Russian Martial Arts--Weaponology.

Discussion in 'Misc. Stick Arts' started by arnisador, Feb 17, 2008.

  1. arnisador

    arnisador Active Member

    The (Discovery) Military Channel's show Weaponology tonight was on "Spetsnaz" and featured brief segments on the use of the rifle in a sticklike manner, demonstrated by Sonny Puzikas. The use of the entrenching tool in CQC was also discussed (by Andrei Pokhilchuk and Mike Rich) and demonstrated by Mikhail Ryabko and others.

    They stated that three main types of martial arts are trained: rukopashka boi, sambo, and systema. Frankly, much of it could have been mistaken for TKD--high kicks were commonly seen in the training.

    Mikhail Ryabko and Vlad Vasiliev are seen demonstrating systema; the former speaks briefly about the art. The latter isn't identified in the show (but I recognized him).

    There's also a brief shot of uniformed men doing Karate-style kata in unison and a few brief segments showing soldiers practicing unarmed combat: twice holding rifles, several times unarmed against an unarmed or knife-wielding opponent, and several times with padding and gloves, as well as a quick shot of board-breaking and another of bottle-breaking (on the forehead). The bulk of the show is on the use of rifles (used as firearms) in battle.

    I believe it'll be re-shown soon.
     
  2. scubamatt

    scubamatt New Member

    I'd like to see that episode, I'll have my wife try and tape it for me.

    I had the opportunity to train with some Spetznaz during the 1980s, as part of an exchange program. I believe Sambo was their primary hand-to-hand system at that time, and they had quite a bit more emphasis on close range point shooting methods with pistols than we did. The officers were heavily indoctrinated (politically) and were very formal/aloof, but the enlisted men were just like us when they weren't being strictly supervised.

    Unlike the typical soviet soldier of the time, all those men were volunteers, highly motivated and well trained. They also spoke excellent english, though they were not permitted to do so while their officers were around. Our only significant advantage over them was technological - we had better electronics/commo in general, and access to a broader variety of specialized weapons. For pure physical fitness and motivation, they were as good or better than we were. It was a sobering realization for us.
     
  3. arnisador

    arnisador Active Member

    I fast-forwarded through the "Israeli Commandos" episode of Weaponology tonight. As expected, there was some Krav Maga, including pistol, knife, and club defenses. (Some of the club/baseball bat defenses looked suspect to me.) For a while part it was just shots of people training while the discussion remained about the toughness of the commandos generally, including discussion and footage of trainees simply lining up and punching one another to learn how to take and give a punch, but then they spent some time discussing the art in greater detail. Moni Aizik of Commando Krav Maga was featured. It was a pretty good length segment on the system. It's worth looking for when it's repeated!

    I was reminded of Wing Chun and of Systema at many points as I watched the techniques, as well as jujutsu.
     
  4. scubamatt

    scubamatt New Member

    Have you seen the Fight Quest episode on Krav Maga? It aired last week, back to back with the one on Brazilian Jujitsu. The season finale is supposed to be this week, I believe, where they end up back in the US for their last match.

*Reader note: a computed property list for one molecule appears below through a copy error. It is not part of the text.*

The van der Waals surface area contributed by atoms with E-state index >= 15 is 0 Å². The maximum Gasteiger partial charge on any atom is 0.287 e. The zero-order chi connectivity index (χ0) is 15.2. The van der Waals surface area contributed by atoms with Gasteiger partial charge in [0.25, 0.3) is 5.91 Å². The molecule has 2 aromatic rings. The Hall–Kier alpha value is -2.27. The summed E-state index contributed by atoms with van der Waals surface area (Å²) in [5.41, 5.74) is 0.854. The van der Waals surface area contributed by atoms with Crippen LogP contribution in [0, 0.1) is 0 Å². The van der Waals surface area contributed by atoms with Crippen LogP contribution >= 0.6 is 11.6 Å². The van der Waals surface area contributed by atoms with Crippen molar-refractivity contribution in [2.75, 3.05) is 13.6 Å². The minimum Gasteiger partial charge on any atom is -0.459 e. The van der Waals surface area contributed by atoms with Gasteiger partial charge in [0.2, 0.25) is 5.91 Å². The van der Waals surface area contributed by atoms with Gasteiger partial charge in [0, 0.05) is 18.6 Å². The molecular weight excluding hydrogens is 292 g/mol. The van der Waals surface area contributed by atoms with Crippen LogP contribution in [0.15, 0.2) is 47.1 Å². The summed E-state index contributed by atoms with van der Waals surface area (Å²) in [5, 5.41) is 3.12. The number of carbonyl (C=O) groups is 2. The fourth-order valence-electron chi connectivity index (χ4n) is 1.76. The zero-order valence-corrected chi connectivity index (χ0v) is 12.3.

5. arnisador

    arnisador Active Member

    I taped it but haven't watched it yet! My BJJ instructor has been talking up the BJJ episode which I also have recorded.
     
  6. scubamatt

    scubamatt New Member

    If you are a BJJ fan, then you will like it, they went straight to the top of the A list - the Gracies.

    The Krav Maga episode was pretty good, and gives you an idea of the difference between a civilian/combat method and a soldier/combat method. Same general results, but approaching it from two very different mindsets.
     
  7. pguinto

    pguinto New Member

    SF Bay Area for Kajukenbo

    Not much technique inthe Krav episode. Really not much technique in many of the episodes. They're mostly psychological in nature; acheiving the mental state necessary for survival.
     
  8. scubamatt

    scubamatt New Member

    I think that's a combination of two things:

    1. They only have 5 days to 'train' the Americans, who are already stuffed with a bunch of other styles/systems/moves/conditioned reflexes (from their own personal training background, plus all the things they have tried in the series so far). There really isn't much you can teach a guy in five days, when he's not really a blank slate to start with. Especially if you tell him he's supposed to use what you teach him (in the 'test'), not what he already learned somewhere else.

    2. Liability for showing 'real techniques' on worldwide TV, where someone, somewhere is going to try it and hurt/get hurt. The disclaimer at the beginning is nowhere near enough legal defense if that should happen.

    I look at each episode as about 15 minutes of 'get the flavor of this particular form of martial art', more than anything else. With commercials and the 'repeat whats happened so far and what is going to happen at the end of the week' thing they do after every commercial break, you only get about 15 mins of actual content. In that respect, they did a good job, I think. Its aimed at the average civilian who knows nothing much at all about any style of martial art, not the serious researcher or student.
     
  9. arnisador

    arnisador Active Member

    Systema stickwork (seen on MT):
    [yt]xWpkcB9mxdM[/yt]
     

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